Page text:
Properties of paper
Paper is made of cellulose fibres. These fibres are hygroscopic which means they
‘suck’ moisture from the surrounding atmosphere. Water has the effect of
‘plasticising’ the cellulose fibres, which is another word for weakening them.
Ordinary paper, when wet, has very little strength. The inter-fibre bonds relax,
so weakening the sheet. Toilet tissue can claim ‘wet-strength’ if it has just
15% of its strength remaining when it is saturated.
A book has to adapt to its environment and in the process can change shape. If
you live in a northern climate, have a look at the map you keep in the car. The
high humidity normally encountered in cars makes the pages swell and buckle.
One symptom that is frequently observed is ‘cockling’. Cockling is the wrinkled
or puckered condition found in a sheet of paper or board and is caused by
non-uniform drying and shrinkage. When a book comes from the printers, the pages
can often develop ‘waves’ in the pages. Printers go to great lengths to ensure
that paper is exactly the right size so that the images are all in precisely the
right place on the sheets they print. Some print processes even allow for
spraying a fine mist onto the surface of the paper to ensure the correct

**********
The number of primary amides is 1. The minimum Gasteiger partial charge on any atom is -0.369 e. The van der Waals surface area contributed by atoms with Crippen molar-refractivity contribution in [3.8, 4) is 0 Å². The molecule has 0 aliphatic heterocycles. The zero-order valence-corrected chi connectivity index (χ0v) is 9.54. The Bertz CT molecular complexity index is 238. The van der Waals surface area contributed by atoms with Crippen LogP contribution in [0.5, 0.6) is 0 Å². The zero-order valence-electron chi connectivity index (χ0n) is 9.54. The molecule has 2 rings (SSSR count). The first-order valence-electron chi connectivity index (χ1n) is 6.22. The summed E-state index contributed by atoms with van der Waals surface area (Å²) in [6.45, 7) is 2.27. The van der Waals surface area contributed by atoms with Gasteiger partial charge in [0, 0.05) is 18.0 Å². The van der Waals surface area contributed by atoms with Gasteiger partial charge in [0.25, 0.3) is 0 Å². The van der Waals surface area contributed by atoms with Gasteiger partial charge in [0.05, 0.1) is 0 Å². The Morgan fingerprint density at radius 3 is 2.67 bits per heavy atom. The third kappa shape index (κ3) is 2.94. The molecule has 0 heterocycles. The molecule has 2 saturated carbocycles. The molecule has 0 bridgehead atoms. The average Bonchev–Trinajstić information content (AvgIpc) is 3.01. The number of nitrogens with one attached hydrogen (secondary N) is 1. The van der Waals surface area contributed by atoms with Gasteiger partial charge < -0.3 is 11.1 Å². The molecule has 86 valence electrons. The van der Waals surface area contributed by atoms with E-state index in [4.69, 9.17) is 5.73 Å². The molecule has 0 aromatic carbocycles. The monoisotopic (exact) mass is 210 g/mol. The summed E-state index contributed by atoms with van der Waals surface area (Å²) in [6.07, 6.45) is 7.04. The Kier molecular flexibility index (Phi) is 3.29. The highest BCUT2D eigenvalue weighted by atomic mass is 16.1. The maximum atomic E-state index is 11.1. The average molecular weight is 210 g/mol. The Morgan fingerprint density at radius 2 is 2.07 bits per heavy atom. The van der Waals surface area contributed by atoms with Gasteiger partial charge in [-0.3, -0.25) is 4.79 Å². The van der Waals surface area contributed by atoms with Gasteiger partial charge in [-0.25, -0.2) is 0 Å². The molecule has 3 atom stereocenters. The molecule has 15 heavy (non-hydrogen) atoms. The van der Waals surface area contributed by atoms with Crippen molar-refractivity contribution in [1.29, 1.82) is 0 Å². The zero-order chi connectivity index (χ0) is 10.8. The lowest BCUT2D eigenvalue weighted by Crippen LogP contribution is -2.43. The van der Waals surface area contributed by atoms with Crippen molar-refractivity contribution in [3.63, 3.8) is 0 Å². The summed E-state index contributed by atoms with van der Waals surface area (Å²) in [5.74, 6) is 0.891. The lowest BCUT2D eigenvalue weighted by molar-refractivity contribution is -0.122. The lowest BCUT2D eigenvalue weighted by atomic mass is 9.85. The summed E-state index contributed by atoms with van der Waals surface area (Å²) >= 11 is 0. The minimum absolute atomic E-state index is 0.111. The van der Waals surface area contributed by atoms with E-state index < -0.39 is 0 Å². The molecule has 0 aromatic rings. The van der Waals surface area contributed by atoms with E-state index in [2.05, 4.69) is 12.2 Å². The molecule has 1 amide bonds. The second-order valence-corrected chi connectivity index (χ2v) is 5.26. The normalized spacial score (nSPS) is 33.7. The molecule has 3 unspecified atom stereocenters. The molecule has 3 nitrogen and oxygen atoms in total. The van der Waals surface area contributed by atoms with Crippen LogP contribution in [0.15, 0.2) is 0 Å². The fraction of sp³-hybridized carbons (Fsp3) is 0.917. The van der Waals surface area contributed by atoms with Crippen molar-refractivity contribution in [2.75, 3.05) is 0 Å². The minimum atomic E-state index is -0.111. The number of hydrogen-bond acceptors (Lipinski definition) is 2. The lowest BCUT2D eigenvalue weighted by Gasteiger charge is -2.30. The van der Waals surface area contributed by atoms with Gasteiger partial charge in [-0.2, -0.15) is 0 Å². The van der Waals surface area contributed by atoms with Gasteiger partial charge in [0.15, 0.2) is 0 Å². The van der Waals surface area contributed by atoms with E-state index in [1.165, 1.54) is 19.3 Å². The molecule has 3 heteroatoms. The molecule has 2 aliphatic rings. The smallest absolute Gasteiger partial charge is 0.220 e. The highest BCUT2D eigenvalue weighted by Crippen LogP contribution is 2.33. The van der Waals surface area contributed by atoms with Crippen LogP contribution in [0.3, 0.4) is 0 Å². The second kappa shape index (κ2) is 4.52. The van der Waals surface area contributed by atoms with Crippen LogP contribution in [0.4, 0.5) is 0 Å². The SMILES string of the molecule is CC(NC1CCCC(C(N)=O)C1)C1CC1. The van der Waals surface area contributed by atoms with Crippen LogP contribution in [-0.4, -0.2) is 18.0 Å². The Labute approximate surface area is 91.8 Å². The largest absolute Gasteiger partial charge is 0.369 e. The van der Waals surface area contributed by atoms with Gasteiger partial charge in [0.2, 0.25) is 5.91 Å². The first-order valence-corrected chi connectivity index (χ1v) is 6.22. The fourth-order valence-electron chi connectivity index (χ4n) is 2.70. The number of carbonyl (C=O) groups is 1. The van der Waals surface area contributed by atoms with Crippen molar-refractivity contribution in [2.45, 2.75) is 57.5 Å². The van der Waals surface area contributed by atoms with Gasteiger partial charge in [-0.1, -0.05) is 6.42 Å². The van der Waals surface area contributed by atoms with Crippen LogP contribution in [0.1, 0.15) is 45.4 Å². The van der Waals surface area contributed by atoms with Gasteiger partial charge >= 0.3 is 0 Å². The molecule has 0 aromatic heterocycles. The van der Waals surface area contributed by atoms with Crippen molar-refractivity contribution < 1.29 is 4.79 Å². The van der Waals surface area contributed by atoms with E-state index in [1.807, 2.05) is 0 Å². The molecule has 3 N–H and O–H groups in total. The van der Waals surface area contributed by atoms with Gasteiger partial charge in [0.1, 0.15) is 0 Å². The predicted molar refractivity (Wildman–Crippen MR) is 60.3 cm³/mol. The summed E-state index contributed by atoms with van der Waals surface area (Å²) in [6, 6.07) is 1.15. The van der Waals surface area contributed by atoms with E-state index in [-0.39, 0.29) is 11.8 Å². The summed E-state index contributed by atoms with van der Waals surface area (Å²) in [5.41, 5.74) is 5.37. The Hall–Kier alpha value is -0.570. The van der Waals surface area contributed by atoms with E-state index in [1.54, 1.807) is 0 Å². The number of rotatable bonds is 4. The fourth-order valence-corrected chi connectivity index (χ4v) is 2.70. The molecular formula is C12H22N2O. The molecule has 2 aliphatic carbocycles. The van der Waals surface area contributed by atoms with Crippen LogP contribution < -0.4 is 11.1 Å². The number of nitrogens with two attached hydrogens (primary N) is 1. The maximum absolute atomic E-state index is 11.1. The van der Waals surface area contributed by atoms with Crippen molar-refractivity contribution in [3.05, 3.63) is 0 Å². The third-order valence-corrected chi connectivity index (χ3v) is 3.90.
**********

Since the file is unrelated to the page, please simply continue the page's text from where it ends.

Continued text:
A book normally adjusts within a week to domestic conditions and the cockling
vanishes. However it is worth storing the book flat while it is making this
Cockling is magnified if the grain of the paper is not parallel to the binding
edge. Paper expands more across the grain, and with machine-made papers the
width to length expansion ratio can be 10:1. A typical piece of paper will
expand by 1-2% when wet.
Paper benefits from a small percentage of moisture. The moisture content in
paper varies from 2-12% depending on the type of pulp and processing used, the
degree of refining and the chemicals used. A ‘normal’ water content is between 5
and 7 percent by weight. A sheet of wet paper might contain 20% moisture.
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